ISPRS Annals of the Photogrammetry, Remote Sensing and Spatial Information Sciences
Publications Copernicus
Articles | Volume I-2
13 Jul 2012
 | 13 Jul 2012


P. Boguslawski, C. M. Gold, and A. A. Rahman

Keywords: 3D modelling, data structures, GIS, CAD, building management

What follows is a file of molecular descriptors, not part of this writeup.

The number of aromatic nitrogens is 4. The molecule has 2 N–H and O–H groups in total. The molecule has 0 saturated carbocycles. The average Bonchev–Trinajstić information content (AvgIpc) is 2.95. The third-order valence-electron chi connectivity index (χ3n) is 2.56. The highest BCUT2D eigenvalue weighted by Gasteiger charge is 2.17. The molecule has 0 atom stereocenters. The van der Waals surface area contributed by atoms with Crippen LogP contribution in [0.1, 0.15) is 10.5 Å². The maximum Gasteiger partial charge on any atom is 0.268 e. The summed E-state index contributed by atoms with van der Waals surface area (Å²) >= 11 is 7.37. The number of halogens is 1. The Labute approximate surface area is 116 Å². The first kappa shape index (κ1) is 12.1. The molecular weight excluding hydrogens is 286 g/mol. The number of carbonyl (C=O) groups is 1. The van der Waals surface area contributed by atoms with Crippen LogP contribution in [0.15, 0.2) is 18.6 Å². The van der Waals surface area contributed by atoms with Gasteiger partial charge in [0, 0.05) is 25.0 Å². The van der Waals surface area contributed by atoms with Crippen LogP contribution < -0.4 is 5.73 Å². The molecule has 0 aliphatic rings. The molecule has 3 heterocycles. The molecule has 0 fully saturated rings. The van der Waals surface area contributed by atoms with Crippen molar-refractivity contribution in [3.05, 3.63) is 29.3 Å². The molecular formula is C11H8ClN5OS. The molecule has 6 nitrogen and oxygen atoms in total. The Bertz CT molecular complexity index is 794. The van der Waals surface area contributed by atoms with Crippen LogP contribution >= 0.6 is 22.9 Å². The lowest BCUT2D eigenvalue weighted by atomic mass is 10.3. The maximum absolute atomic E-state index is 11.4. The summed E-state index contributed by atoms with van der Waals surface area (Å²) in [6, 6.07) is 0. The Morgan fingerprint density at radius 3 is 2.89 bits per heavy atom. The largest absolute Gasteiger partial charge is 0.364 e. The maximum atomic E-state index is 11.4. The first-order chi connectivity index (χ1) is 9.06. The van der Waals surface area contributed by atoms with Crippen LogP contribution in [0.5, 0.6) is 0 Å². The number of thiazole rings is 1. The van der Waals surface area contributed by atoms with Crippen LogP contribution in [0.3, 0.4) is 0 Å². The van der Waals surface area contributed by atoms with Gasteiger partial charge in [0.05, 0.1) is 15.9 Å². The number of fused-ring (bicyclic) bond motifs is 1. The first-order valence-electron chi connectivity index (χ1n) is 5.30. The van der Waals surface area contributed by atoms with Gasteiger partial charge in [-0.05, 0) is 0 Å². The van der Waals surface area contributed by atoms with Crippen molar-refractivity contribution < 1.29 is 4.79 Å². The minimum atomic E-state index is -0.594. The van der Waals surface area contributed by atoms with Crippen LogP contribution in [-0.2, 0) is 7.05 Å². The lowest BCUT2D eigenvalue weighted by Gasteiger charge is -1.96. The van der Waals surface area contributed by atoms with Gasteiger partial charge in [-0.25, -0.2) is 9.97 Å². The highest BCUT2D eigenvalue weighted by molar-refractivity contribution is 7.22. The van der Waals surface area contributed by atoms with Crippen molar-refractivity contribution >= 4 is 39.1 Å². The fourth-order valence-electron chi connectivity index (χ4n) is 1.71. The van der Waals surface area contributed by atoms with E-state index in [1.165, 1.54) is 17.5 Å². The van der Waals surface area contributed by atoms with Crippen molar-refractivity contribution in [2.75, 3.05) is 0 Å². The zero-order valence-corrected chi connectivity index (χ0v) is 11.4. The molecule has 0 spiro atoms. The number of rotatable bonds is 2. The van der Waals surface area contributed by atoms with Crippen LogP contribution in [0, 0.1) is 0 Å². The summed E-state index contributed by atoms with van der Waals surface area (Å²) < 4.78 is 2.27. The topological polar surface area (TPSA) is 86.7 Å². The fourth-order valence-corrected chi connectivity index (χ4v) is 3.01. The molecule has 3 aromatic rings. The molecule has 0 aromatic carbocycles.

Abstract. Buildings are often modelled as two-dimensional (2D) footprints which are extruded to simple cubes. Buildings are also represented as more complex objects with roofs, facades, etc. – in this case they are polyhedra, sometimes of a complex shape. These allow for visualisation and analysis of a wide area like a city, but micro-scale analysis of interiors is not possible. An example can be rescue operation simulation where information about the internal structure of a building and the external terrain is crucial to improve the response time. It demands a three-dimensional (3D) model where each room is represented as a separate element; there are also doors, windows, walls and other objects that have to be included. Even complex geometrical models can be easily constructed using Computer-Aided Design (CAD) systems. However, lack of semantic information and topological relations makes such models poor choices for GIS analysis. With the new dual half-edge (DHE) data structure and a set of Euler operators a 3D model can be built as in CAD systems, and represented as a cell complex. Construction of non-manifold objects is also possible. An advantage of the DHE is simplicity – only edges and nodes are used. Because of the 3D duality implemented in the structure volumes (cells) and faces are also present in the model. The geometry of a model is constructed explicitly by using Euler operators: connections between elements are created automatically, and semantic information is represented with attributes which can be assigned to any element of the model.